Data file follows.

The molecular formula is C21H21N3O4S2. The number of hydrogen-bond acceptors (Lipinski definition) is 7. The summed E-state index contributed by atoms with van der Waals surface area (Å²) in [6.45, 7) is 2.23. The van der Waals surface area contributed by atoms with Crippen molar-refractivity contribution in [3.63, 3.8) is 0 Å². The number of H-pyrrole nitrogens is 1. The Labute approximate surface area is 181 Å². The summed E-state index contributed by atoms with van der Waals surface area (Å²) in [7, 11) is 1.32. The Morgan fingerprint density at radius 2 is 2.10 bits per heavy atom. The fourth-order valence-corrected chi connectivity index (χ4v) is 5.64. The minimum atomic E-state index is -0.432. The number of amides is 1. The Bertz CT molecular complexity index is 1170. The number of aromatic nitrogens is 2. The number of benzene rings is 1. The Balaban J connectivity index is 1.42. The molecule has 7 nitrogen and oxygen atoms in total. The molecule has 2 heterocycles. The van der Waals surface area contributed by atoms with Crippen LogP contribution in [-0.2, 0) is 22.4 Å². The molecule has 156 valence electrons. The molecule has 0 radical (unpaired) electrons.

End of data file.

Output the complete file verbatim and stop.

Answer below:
The molecular formula is C21H21N3O4S2. The number of hydrogen-bond acceptors (Lipinski definition) is 7. The summed E-state index contributed by atoms with van der Waals surface area (Å²) in [6.45, 7) is 2.23. The van der Waals surface area contributed by atoms with Crippen molar-refractivity contribution in [3.63, 3.8) is 0 Å². The number of H-pyrrole nitrogens is 1. The Labute approximate surface area is 181 Å². The summed E-state index contributed by atoms with van der Waals surface area (Å²) in [7, 11) is 1.32. The Morgan fingerprint density at radius 2 is 2.10 bits per heavy atom. The fourth-order valence-corrected chi connectivity index (χ4v) is 5.64. The minimum atomic E-state index is -0.432. The number of amides is 1. The Bertz CT molecular complexity index is 1170. The number of aromatic nitrogens is 2. The number of benzene rings is 1. The Balaban J connectivity index is 1.42. The molecule has 7 nitrogen and oxygen atoms in total. The molecule has 2 heterocycles. The van der Waals surface area contributed by atoms with Crippen LogP contribution in [-0.2, 0) is 22.4 Å². The molecule has 156 valence electrons. The molecule has 0 radical (unpaired) electrons.